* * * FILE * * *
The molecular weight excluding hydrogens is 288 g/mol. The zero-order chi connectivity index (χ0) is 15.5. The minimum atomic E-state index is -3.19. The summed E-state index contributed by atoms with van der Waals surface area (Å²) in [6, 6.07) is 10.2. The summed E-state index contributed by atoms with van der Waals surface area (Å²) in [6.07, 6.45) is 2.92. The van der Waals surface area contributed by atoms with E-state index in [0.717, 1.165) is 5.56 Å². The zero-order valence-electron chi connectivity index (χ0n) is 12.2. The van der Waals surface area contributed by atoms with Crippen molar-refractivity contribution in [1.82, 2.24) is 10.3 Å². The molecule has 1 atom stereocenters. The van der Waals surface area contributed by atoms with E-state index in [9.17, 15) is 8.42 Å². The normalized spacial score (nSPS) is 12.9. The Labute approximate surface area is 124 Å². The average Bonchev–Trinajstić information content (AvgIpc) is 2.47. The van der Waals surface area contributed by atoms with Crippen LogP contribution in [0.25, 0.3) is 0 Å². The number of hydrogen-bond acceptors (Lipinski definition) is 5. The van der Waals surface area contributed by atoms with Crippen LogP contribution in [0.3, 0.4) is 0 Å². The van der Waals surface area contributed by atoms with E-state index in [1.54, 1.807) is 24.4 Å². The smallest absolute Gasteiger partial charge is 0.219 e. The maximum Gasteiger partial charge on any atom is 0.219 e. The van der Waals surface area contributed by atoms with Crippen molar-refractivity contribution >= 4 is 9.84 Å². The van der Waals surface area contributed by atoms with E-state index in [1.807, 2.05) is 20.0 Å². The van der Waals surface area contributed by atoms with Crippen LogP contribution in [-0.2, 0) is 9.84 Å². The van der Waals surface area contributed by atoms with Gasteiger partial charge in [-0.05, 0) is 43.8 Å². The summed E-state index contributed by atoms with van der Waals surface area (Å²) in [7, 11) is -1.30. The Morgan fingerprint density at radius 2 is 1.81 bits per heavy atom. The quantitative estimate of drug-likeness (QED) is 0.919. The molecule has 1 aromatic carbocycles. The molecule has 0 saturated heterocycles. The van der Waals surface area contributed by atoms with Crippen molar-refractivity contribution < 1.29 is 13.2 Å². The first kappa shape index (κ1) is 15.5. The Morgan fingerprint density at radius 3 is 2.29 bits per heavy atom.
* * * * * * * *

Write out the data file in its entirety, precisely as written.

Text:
The molecular weight excluding hydrogens is 288 g/mol. The zero-order chi connectivity index (χ0) is 15.5. The minimum atomic E-state index is -3.19. The summed E-state index contributed by atoms with van der Waals surface area (Å²) in [6, 6.07) is 10.2. The summed E-state index contributed by atoms with van der Waals surface area (Å²) in [6.07, 6.45) is 2.92. The van der Waals surface area contributed by atoms with E-state index in [0.717, 1.165) is 5.56 Å². The zero-order valence-electron chi connectivity index (χ0n) is 12.2. The van der Waals surface area contributed by atoms with Crippen molar-refractivity contribution in [1.82, 2.24) is 10.3 Å². The molecule has 1 atom stereocenters. The van der Waals surface area contributed by atoms with E-state index in [9.17, 15) is 8.42 Å². The normalized spacial score (nSPS) is 12.9. The Labute approximate surface area is 124 Å². The average Bonchev–Trinajstić information content (AvgIpc) is 2.47. The van der Waals surface area contributed by atoms with Crippen LogP contribution in [0.25, 0.3) is 0 Å². The number of hydrogen-bond acceptors (Lipinski definition) is 5. The van der Waals surface area contributed by atoms with Crippen LogP contribution in [0.3, 0.4) is 0 Å². The van der Waals surface area contributed by atoms with E-state index in [1.54, 1.807) is 24.4 Å². The smallest absolute Gasteiger partial charge is 0.219 e. The maximum Gasteiger partial charge on any atom is 0.219 e. The van der Waals surface area contributed by atoms with Crippen molar-refractivity contribution >= 4 is 9.84 Å². The van der Waals surface area contributed by atoms with E-state index in [1.807, 2.05) is 20.0 Å². The van der Waals surface area contributed by atoms with Crippen LogP contribution in [-0.2, 0) is 9.84 Å². The van der Waals surface area contributed by atoms with Gasteiger partial charge in [-0.05, 0) is 43.8 Å². The summed E-state index contributed by atoms with van der Waals surface area (Å²) in [7, 11) is -1.30. The Morgan fingerprint density at radius 2 is 1.81 bits per heavy atom. The quantitative estimate of drug-likeness (QED) is 0.919. The molecule has 1 aromatic carbocycles. The molecule has 0 saturated heterocycles. The van der Waals surface area contributed by atoms with Crippen molar-refractivity contribution < 1.29 is 13.2 Å². The first kappa shape index (κ1) is 15.5. The Morgan fingerprint density at radius 3 is 2.29 bits per heavy atom.